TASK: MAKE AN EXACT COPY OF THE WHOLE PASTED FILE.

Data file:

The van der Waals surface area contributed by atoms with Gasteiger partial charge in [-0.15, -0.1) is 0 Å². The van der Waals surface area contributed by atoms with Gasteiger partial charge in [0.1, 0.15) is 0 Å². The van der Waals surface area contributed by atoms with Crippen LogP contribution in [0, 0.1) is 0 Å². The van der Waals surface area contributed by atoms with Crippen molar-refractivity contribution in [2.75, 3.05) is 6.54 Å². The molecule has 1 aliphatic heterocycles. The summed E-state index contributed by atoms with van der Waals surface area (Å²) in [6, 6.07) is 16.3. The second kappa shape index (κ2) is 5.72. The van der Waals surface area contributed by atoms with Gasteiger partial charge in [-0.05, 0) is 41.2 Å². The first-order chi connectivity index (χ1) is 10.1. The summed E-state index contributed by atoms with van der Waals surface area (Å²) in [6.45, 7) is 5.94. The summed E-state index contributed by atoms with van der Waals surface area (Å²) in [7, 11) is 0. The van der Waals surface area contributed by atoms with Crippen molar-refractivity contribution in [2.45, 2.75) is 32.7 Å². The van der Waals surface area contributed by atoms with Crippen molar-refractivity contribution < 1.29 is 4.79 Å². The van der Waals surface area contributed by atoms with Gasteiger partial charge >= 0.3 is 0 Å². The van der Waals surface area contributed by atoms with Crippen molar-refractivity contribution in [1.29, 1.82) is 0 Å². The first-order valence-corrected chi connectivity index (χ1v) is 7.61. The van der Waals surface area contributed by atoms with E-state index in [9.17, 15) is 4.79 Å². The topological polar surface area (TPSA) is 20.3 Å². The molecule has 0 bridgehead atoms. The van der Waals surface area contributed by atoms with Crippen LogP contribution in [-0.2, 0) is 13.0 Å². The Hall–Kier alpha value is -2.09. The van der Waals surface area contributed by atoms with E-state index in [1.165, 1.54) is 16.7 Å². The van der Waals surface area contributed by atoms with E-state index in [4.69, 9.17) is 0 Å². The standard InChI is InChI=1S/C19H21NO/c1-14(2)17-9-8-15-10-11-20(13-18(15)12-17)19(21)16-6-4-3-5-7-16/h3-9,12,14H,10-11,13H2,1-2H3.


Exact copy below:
The van der Waals surface area contributed by atoms with Gasteiger partial charge in [-0.15, -0.1) is 0 Å². The van der Waals surface area contributed by atoms with Gasteiger partial charge in [0.1, 0.15) is 0 Å². The van der Waals surface area contributed by atoms with Crippen LogP contribution in [0, 0.1) is 0 Å². The van der Waals surface area contributed by atoms with Crippen molar-refractivity contribution in [2.75, 3.05) is 6.54 Å². The molecule has 1 aliphatic heterocycles. The summed E-state index contributed by atoms with van der Waals surface area (Å²) in [6, 6.07) is 16.3. The second kappa shape index (κ2) is 5.72. The van der Waals surface area contributed by atoms with Gasteiger partial charge in [-0.05, 0) is 41.2 Å². The first-order chi connectivity index (χ1) is 10.1. The summed E-state index contributed by atoms with van der Waals surface area (Å²) in [6.45, 7) is 5.94. The summed E-state index contributed by atoms with van der Waals surface area (Å²) in [7, 11) is 0. The van der Waals surface area contributed by atoms with Crippen molar-refractivity contribution in [2.45, 2.75) is 32.7 Å². The van der Waals surface area contributed by atoms with Crippen molar-refractivity contribution < 1.29 is 4.79 Å². The van der Waals surface area contributed by atoms with Gasteiger partial charge >= 0.3 is 0 Å². The van der Waals surface area contributed by atoms with Crippen molar-refractivity contribution in [1.29, 1.82) is 0 Å². The first-order valence-corrected chi connectivity index (χ1v) is 7.61. The van der Waals surface area contributed by atoms with E-state index in [9.17, 15) is 4.79 Å². The topological polar surface area (TPSA) is 20.3 Å². The molecule has 0 bridgehead atoms. The van der Waals surface area contributed by atoms with Crippen LogP contribution in [-0.2, 0) is 13.0 Å². The Hall–Kier alpha value is -2.09. The van der Waals surface area contributed by atoms with E-state index in [1.165, 1.54) is 16.7 Å². The van der Waals surface area contributed by atoms with E-state index in [4.69, 9.17) is 0 Å². The standard InChI is InChI=1S/C19H21NO/c1-14(2)17-9-8-15-10-11-20(13-18(15)12-17)19(21)16-6-4-3-5-7-16/h3-9,12,14H,10-11,13H2,1-2H3.